“I don’t understand, why aren’t you moving, what’s the matter with you guys? Those are British troops at Arnhem. They’re hurt, bad. You’re not going to stop, not now.”
British Tank Officer:
“I’m sorry, we have our orders.”
“We busted our asses getting here. Half my men are killed. And you’re just gonna stop . . . and . . . drink tea? “
YouTube link: https://www.youtube.com/watch?v=i1EsDkm_r3o
At the risk of belaboring the point, I believe ABTF was simply propagating an incorrect — yet widely held — belief among American soldiers that tea time was fairly important to the British. Still, at least in this case, let’s not blame Hollywood as this was a joint British/American production. ABTF was written by Cornelius Ryan, an Irishman; the screenplay was written by William Goldman, an American; and the film was directed by Richard Attenborough, an Englishman.
(Incidentally, what a cast! Laurence Olivier, Sean Connery, Ryan O’Neal, Anthony Hopkins, Robert Redford, Michael Caine, Gene Hackman, Dirk Bogarde, Edward Fox, Elliot Gould, and James Caan, just to name the Allies. Only Is Paris Burning?, Tora, Tora, Tora, and Midway come close. Also, those were real C-47 Skytrains/Dakotas in the film — eleven of them in total, borrowed from various countries, including Denmark, Djibouti, Finland, and Portugal. Sorry, I couldn’t resist. )
Irrespective of how it came to be, or whether it’s a fair or accurate characterization, it is undeniable that British tankers are now firmly entrenched in the modeler’s psyche as soldiers with a strong love affair with tea. Thus, regardless of the scale, they are often depicted “brewing up” with a “cuppa” in hand. The photo triptych at left, showing tanker figures in different scales, makes the point clearly. At left is the Milicast 1/76 figure used in the diorama; at center is a Dartmoor 1/48 figure; and at right is a Dragon 1/6 figure. The first two photos are from their respective manufacturer’s websites; the third I scanned from an article in the French magazine Steel Masters #58.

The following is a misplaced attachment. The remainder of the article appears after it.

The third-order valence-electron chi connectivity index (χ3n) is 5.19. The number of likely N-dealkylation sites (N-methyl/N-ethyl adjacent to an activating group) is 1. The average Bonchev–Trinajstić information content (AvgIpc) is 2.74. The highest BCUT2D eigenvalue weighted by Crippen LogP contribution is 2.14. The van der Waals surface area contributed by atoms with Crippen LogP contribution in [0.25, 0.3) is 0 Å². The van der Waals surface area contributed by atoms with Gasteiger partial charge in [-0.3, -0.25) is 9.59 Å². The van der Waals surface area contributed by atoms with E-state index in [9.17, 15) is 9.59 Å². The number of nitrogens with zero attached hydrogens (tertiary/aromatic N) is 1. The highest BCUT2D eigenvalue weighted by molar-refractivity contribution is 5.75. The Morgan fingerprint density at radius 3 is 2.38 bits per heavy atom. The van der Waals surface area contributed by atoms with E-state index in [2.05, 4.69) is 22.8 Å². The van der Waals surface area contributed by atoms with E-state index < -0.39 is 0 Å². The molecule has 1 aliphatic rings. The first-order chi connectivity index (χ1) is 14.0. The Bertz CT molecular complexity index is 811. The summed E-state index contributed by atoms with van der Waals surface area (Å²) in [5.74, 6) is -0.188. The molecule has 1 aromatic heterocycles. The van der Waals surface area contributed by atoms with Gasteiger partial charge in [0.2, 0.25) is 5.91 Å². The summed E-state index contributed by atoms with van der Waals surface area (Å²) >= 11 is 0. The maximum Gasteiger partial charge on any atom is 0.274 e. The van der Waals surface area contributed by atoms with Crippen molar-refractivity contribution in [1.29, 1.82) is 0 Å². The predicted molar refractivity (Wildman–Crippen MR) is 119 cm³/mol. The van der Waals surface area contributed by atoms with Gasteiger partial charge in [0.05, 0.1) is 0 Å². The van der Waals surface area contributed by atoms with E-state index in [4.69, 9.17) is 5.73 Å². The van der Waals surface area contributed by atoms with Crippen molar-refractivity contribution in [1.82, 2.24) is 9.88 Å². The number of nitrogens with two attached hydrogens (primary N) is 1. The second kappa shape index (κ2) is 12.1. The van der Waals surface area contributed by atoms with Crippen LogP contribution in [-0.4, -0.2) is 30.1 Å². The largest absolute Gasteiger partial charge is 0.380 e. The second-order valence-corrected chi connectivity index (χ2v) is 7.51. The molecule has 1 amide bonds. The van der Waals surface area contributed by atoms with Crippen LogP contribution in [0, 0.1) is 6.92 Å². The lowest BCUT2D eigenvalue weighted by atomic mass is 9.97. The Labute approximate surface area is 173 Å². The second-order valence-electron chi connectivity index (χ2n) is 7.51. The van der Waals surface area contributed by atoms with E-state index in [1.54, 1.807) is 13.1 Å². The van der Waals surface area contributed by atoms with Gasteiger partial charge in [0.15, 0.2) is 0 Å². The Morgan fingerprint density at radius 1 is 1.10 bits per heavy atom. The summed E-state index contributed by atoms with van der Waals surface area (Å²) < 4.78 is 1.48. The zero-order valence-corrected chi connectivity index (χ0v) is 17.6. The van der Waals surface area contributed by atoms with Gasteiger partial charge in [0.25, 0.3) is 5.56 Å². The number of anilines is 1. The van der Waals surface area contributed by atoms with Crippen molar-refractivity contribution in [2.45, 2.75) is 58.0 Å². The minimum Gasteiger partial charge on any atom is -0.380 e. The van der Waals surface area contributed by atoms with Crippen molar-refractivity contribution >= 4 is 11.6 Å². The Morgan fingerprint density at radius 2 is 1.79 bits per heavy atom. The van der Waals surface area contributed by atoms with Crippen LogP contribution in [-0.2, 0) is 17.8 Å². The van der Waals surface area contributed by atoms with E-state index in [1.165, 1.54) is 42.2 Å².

List of Diorama Pieces
For those interested, below is the source of each piece:
- Tank: Dragon 60250 Firefly Vc, 13th/18th Royal Hussars, 27th Armoured Brigade, Normandy 1944;
- Tarp and Blanket rolls on hull: Value Gear Allied Tents, Tarps, and Crates;
- Crew: Milicast 061 British Squaddies and Milicast 054 British Troops;
- Animals: Various Preiser HO and 1/72 sets;
- Trees: Various Woodland Scenics;
- Building: Precision Model Art PMA P0204 Stalingrad;
- Stone Fence: Pegasus Hobbies 5202 Stone Walls;
- Spoked Wheel: Hat 8260 WWI German Field Wagon;
- Meadow: Woodland Scenics Grass Mat;
- Tufts of Grass: Noch Scenemaster, Spring Grass Tufts; and
- Backdrop: Silk poster ordered on Amazon from China.
I hope you enjoyed this simple diorama of “Carole” and its crew. Again, if something looks amiss, please let me know. I would be delighted to correct inaccurate information so that this may be useful for other 1/72 scale collectors and wargamers. As always, comments, questions, corrections, observations, and backstories for the cat are welcome.
Once again, I’d like to thank my friend and fellow collector J. Buccellato of NY for his incredible skill and patience in painting the Milicast figures. He’s the sine qua non in creating these dioramas. His “therapy” is my joy. *For those not familiar with the two neologisms in this post, I highly recommend Season 7, Episode 16 of the Simpsons on the episode’s 20th anniversary.